HOW TO DETERMINE EXPLOSIVE ATMOSPHERES. Author: Mihai Magyari, Ph.D.Eng. INSEMEX PETROSANI ROMANIA 32-34 G-ral. Vasile Milea Street, Petrosani, Hunedoara county +40 254 541 621; +40 254 541 622; Fax: +40 254 546 277 e-mail: firstname.lastname@example.org; http://www.insemex.ro.
Author: Mihai Magyari, Ph.D.Eng.
INSEMEX PETROSANI ROMANIA
32-34 G-ral. Vasile Milea Street, Petrosani, Hunedoara county
+40 254 541 621; +40 254 541 622; Fax: +40 254 546 277
e-mail: email@example.com; http://www.insemex.ro
1. Terms and definitions
Continuous grade release - A release that is continuous or nearly so, or that occurs frequently and for short periods. If it is likely to be present for more than 1000 hours per year.
An explosion occurs if a fuel is present in mixture with air (i.e. sufficient oxygen) within the explosion limits, together with a source of ignition.
Figure 1 – Explosion triangle
2. Classification of gases and vapors
Gases and vapors can be classified according to the group or sub-group of equipment required for use in the particular gas or vapour atmosphere.
The general principles used to establish the lists of gases and vapors are given below.
2.1 Classification according to the maximum experimental safe gaps (MESG)
Gases and vapors may be classified according to their maximum experimental safe gaps (MESG) into the groups I, IIA, IIB and IIC.
The groups for equipment for explosive gas atmospheres are:
2.2 Classification according to the minimum igniting currents (MIC)
Gases and vapors may be classified according to the ratio of their minimum igniting currents (MIC) with the ignition current of laboratory methane. The standard method of determining MIC ratios shall be with the apparatus described in IEC 60079-11, but where determinations have been undertaken in other apparatus these can be accepted provisionally.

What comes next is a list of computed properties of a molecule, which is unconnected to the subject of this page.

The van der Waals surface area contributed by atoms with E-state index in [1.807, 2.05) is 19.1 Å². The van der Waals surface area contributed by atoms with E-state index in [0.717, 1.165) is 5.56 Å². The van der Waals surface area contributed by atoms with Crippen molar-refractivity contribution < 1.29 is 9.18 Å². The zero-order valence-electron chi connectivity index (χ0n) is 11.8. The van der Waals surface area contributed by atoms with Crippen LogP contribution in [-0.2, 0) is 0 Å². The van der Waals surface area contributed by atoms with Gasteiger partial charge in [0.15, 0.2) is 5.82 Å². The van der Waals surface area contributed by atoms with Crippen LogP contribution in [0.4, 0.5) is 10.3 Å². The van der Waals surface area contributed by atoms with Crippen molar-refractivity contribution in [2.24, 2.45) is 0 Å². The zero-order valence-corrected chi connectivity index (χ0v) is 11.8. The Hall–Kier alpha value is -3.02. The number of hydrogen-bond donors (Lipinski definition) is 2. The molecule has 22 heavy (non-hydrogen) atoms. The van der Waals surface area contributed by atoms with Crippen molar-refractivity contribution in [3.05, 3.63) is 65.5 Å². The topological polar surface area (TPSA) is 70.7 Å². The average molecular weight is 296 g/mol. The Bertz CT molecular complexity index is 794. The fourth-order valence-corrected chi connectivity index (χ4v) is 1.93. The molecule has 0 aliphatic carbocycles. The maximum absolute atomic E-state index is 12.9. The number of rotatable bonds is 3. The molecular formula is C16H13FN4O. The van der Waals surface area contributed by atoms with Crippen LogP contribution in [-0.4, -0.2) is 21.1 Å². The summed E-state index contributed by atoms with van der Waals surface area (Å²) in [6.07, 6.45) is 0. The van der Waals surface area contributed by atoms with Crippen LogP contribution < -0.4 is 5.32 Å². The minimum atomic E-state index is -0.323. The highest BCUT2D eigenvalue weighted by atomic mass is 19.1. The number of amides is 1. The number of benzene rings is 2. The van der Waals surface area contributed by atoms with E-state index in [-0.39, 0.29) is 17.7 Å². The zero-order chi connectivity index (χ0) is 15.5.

There is a functional connection between the maximum experimental safe gap (MESG) and the minimum ignition current (MIC).
3 Data for flammable gases and vapors, relating to the use of equipment
3.1 Equipment group
The groups are the result of MESG or MIC ratio determination except where there is no value listed for MESG or MIC ratio. For these, the group is based on chemical similarity.
3.2 Flammable limits
Determinations have been made by a number of different methods, but the preferred method is with a low energy ignition at the bottom of a vertical tube.
If the flash point is high, the compound does not form a flammable vapor/air mixture at normal ambient temperature. Where flammability data are presented for such compounds the determinations have been made at a temperature sufficiently elevated to allow the vapor to form a flammable mixture with air.
3.3 Temperature class - The temperature class of a gas or vapor is given according IEC 60079-14 in the following table
Table 1 – Classification of temperature class and range of auto-ignition temperatures
4. Hazardous area classification
4.1 Sources of release
4.2 Type of zone
The likelihood of the presence of an explosive gas atmosphere depends mainly on the grade of release and the ventilation. This is identified as a zone. Zones are recognized as: zone 0, zone 1, zone 2 and the non-hazardous area.
A continuous grade of release normally leads to a zone 0, a primary grade to zone 1 and a secondary grade to zone 2.
The extent of the zone is mainly affected by the chemical and physical parameters of the flammable material and the process itself, such as:
The greater the release rate, the larger the extent of the zone.
The release rate depends itself on other parameters, namely:
Figure 2 – Example of
spread of liquefied gases
5.1 Natural ventilation
5.2 Artificial ventilation
Figure 3 – Example of the correct arrangement of ventilation openings for heavier than air gases and vapors
5.3 Degree of ventilation
The following three degrees of ventilation are recognized:
Can reduce the concentration at the source of release virtually instantaneously, resulting in a concentration below the lower explosive limit. A zone of negligible extent results.
Can control the concentration, resulting in a stable zone boundary, whilst the release is in progress, and where the explosive gas atmosphere does not persist unduly after the release has stopped.
Cannot control the concentration whilst release is in progress and/or cannot prevent undue persistence of a flammable atmosphere after release has stopped.
Table 2 - Influence of independent ventilation on type of zone
Table 3 - Hazardous area classification data sheet Part I: Flammable material list and characteristics
Table 4 - Hazardous area classification data sheet Part II: Flammable material list and characteristics
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